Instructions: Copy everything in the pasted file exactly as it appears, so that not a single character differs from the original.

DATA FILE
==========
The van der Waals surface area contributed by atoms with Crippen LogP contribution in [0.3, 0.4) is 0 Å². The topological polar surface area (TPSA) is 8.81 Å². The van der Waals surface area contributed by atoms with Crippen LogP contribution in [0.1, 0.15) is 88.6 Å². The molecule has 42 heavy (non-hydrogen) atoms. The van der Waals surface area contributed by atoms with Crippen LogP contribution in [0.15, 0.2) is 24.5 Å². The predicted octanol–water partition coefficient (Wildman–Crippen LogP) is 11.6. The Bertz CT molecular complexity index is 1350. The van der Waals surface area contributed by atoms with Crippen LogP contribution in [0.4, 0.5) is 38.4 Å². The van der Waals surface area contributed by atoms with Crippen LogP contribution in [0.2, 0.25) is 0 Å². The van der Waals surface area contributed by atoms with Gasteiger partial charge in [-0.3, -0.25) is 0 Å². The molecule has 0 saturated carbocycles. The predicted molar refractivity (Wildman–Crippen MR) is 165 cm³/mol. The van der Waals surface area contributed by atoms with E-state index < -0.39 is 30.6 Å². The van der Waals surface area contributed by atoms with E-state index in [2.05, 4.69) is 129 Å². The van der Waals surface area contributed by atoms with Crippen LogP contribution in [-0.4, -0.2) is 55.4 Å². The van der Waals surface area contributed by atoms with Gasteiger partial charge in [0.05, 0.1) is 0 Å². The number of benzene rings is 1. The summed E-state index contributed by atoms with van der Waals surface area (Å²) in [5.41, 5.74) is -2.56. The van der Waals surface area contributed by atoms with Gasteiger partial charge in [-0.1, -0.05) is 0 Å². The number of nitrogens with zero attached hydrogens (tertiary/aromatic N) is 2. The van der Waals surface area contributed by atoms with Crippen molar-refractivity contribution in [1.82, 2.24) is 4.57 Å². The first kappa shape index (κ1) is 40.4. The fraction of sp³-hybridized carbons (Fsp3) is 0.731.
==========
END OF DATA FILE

The van der Waals surface area contributed by atoms with Crippen LogP contribution in [0.3, 0.4) is 0 Å². The topological polar surface area (TPSA) is 8.81 Å². The van der Waals surface area contributed by atoms with Crippen LogP contribution in [0.1, 0.15) is 88.6 Å². The molecule has 42 heavy (non-hydrogen) atoms. The van der Waals surface area contributed by atoms with Crippen LogP contribution in [0.15, 0.2) is 24.5 Å². The predicted octanol–water partition coefficient (Wildman–Crippen LogP) is 11.6. The Bertz CT molecular complexity index is 1350. The van der Waals surface area contributed by atoms with Crippen LogP contribution in [0.4, 0.5) is 38.4 Å². The van der Waals surface area contributed by atoms with Crippen LogP contribution in [0.2, 0.25) is 0 Å². The van der Waals surface area contributed by atoms with Gasteiger partial charge in [-0.3, -0.25) is 0 Å². The molecule has 0 saturated carbocycles. The predicted molar refractivity (Wildman–Crippen MR) is 165 cm³/mol. The van der Waals surface area contributed by atoms with E-state index < -0.39 is 30.6 Å². The van der Waals surface area contributed by atoms with E-state index in [2.05, 4.69) is 129 Å². The van der Waals surface area contributed by atoms with Crippen LogP contribution in [-0.4, -0.2) is 55.4 Å². The van der Waals surface area contributed by atoms with Gasteiger partial charge in [0.05, 0.1) is 0 Å². The number of benzene rings is 1. The summed E-state index contributed by atoms with van der Waals surface area (Å²) in [5.41, 5.74) is -2.56. The van der Waals surface area contributed by atoms with Gasteiger partial charge in [-0.1, -0.05) is 0 Å². The number of nitrogens with zero attached hydrogens (tertiary/aromatic N) is 2. The van der Waals surface area contributed by atoms with Crippen molar-refractivity contribution in [1.82, 2.24) is 4.57 Å². The first kappa shape index (κ1) is 40.4. The fraction of sp³-hybridized carbons (Fsp3) is 0.731.